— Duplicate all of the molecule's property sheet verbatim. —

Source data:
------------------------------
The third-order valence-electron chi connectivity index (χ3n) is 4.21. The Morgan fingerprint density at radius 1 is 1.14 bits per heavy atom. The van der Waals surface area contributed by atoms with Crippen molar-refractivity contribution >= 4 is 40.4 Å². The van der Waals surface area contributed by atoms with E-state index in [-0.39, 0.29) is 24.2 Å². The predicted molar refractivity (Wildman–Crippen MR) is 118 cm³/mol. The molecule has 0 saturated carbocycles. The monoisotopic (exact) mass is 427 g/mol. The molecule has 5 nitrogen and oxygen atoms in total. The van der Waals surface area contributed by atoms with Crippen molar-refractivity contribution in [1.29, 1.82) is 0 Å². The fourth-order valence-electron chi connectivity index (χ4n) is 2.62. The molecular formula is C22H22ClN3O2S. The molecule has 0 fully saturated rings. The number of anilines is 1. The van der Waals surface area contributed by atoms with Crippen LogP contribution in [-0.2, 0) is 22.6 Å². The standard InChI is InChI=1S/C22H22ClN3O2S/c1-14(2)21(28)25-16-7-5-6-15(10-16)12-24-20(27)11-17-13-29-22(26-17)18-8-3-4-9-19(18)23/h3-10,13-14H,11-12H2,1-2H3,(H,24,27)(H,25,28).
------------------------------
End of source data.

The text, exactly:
The third-order valence-electron chi connectivity index (χ3n) is 4.21. The Morgan fingerprint density at radius 1 is 1.14 bits per heavy atom. The van der Waals surface area contributed by atoms with Crippen molar-refractivity contribution >= 4 is 40.4 Å². The van der Waals surface area contributed by atoms with E-state index in [-0.39, 0.29) is 24.2 Å². The predicted molar refractivity (Wildman–Crippen MR) is 118 cm³/mol. The molecule has 0 saturated carbocycles. The monoisotopic (exact) mass is 427 g/mol. The molecule has 5 nitrogen and oxygen atoms in total. The van der Waals surface area contributed by atoms with Crippen molar-refractivity contribution in [1.29, 1.82) is 0 Å². The fourth-order valence-electron chi connectivity index (χ4n) is 2.62. The molecular formula is C22H22ClN3O2S. The molecule has 0 fully saturated rings. The number of anilines is 1. The van der Waals surface area contributed by atoms with Crippen LogP contribution in [-0.2, 0) is 22.6 Å². The standard InChI is InChI=1S/C22H22ClN3O2S/c1-14(2)21(28)25-16-7-5-6-15(10-16)12-24-20(27)11-17-13-29-22(26-17)18-8-3-4-9-19(18)23/h3-10,13-14H,11-12H2,1-2H3,(H,24,27)(H,25,28).